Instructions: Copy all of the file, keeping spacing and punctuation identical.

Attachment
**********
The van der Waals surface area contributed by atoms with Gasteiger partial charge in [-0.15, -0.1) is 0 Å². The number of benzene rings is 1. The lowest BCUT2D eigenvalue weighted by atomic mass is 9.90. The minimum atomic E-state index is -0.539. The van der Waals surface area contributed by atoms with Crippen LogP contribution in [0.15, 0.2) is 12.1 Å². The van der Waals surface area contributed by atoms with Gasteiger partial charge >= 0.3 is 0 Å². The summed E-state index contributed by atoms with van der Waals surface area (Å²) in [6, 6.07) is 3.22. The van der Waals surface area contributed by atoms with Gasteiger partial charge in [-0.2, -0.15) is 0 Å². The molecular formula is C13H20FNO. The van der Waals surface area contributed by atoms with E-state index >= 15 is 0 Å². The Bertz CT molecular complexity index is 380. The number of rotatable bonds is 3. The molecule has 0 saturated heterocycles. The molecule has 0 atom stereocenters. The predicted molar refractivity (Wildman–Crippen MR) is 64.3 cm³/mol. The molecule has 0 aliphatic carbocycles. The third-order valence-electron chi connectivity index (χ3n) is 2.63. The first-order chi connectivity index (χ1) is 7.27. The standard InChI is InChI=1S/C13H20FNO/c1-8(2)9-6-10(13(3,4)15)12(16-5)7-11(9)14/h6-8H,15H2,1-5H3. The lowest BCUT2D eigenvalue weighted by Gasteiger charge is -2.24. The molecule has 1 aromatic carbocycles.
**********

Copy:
The van der Waals surface area contributed by atoms with Gasteiger partial charge in [-0.15, -0.1) is 0 Å². The number of benzene rings is 1. The lowest BCUT2D eigenvalue weighted by atomic mass is 9.90. The minimum atomic E-state index is -0.539. The van der Waals surface area contributed by atoms with Crippen LogP contribution in [0.15, 0.2) is 12.1 Å². The van der Waals surface area contributed by atoms with Gasteiger partial charge >= 0.3 is 0 Å². The summed E-state index contributed by atoms with van der Waals surface area (Å²) in [6, 6.07) is 3.22. The van der Waals surface area contributed by atoms with Gasteiger partial charge in [-0.2, -0.15) is 0 Å². The molecular formula is C13H20FNO. The van der Waals surface area contributed by atoms with E-state index >= 15 is 0 Å². The Bertz CT molecular complexity index is 380. The number of rotatable bonds is 3. The molecule has 0 saturated heterocycles. The molecule has 0 atom stereocenters. The predicted molar refractivity (Wildman–Crippen MR) is 64.3 cm³/mol. The molecule has 0 aliphatic carbocycles. The third-order valence-electron chi connectivity index (χ3n) is 2.63. The first-order chi connectivity index (χ1) is 7.27. The standard InChI is InChI=1S/C13H20FNO/c1-8(2)9-6-10(13(3,4)15)12(16-5)7-11(9)14/h6-8H,15H2,1-5H3. The lowest BCUT2D eigenvalue weighted by Gasteiger charge is -2.24. The molecule has 1 aromatic carbocycles.